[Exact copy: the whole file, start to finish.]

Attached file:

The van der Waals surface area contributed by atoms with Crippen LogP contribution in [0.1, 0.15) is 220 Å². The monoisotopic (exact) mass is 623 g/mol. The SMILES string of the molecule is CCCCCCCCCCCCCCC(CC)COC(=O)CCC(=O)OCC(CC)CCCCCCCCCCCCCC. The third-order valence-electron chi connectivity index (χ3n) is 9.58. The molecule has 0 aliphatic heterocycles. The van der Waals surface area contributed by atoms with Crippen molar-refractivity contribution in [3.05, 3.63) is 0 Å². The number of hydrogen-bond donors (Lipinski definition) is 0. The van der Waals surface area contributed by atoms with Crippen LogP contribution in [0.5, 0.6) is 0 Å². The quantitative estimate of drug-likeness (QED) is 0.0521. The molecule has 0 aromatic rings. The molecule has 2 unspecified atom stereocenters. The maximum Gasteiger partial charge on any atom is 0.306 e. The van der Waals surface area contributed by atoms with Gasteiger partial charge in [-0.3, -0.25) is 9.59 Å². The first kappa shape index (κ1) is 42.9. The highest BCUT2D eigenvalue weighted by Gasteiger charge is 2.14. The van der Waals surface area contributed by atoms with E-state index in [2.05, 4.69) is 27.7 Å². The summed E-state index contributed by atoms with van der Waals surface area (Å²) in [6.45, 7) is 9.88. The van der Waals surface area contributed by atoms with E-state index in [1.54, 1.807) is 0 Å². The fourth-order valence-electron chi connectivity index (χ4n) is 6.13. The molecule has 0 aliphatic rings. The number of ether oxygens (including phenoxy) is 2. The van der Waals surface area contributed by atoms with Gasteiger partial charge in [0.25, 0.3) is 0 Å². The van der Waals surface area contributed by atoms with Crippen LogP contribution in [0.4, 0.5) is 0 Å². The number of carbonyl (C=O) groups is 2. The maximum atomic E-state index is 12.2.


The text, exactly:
The van der Waals surface area contributed by atoms with Crippen LogP contribution in [0.1, 0.15) is 220 Å². The monoisotopic (exact) mass is 623 g/mol. The SMILES string of the molecule is CCCCCCCCCCCCCCC(CC)COC(=O)CCC(=O)OCC(CC)CCCCCCCCCCCCCC. The third-order valence-electron chi connectivity index (χ3n) is 9.58. The molecule has 0 aliphatic heterocycles. The van der Waals surface area contributed by atoms with Crippen molar-refractivity contribution in [3.05, 3.63) is 0 Å². The number of hydrogen-bond donors (Lipinski definition) is 0. The van der Waals surface area contributed by atoms with Crippen LogP contribution in [0.5, 0.6) is 0 Å². The quantitative estimate of drug-likeness (QED) is 0.0521. The molecule has 0 aromatic rings. The molecule has 2 unspecified atom stereocenters. The maximum Gasteiger partial charge on any atom is 0.306 e. The van der Waals surface area contributed by atoms with Gasteiger partial charge in [-0.3, -0.25) is 9.59 Å². The first kappa shape index (κ1) is 42.9. The highest BCUT2D eigenvalue weighted by Gasteiger charge is 2.14. The van der Waals surface area contributed by atoms with E-state index in [2.05, 4.69) is 27.7 Å². The summed E-state index contributed by atoms with van der Waals surface area (Å²) in [6.45, 7) is 9.88. The van der Waals surface area contributed by atoms with E-state index in [1.54, 1.807) is 0 Å². The fourth-order valence-electron chi connectivity index (χ4n) is 6.13. The molecule has 0 aliphatic rings. The number of ether oxygens (including phenoxy) is 2. The van der Waals surface area contributed by atoms with Gasteiger partial charge in [0.25, 0.3) is 0 Å². The van der Waals surface area contributed by atoms with Crippen LogP contribution in [0.4, 0.5) is 0 Å². The number of carbonyl (C=O) groups is 2. The maximum atomic E-state index is 12.2.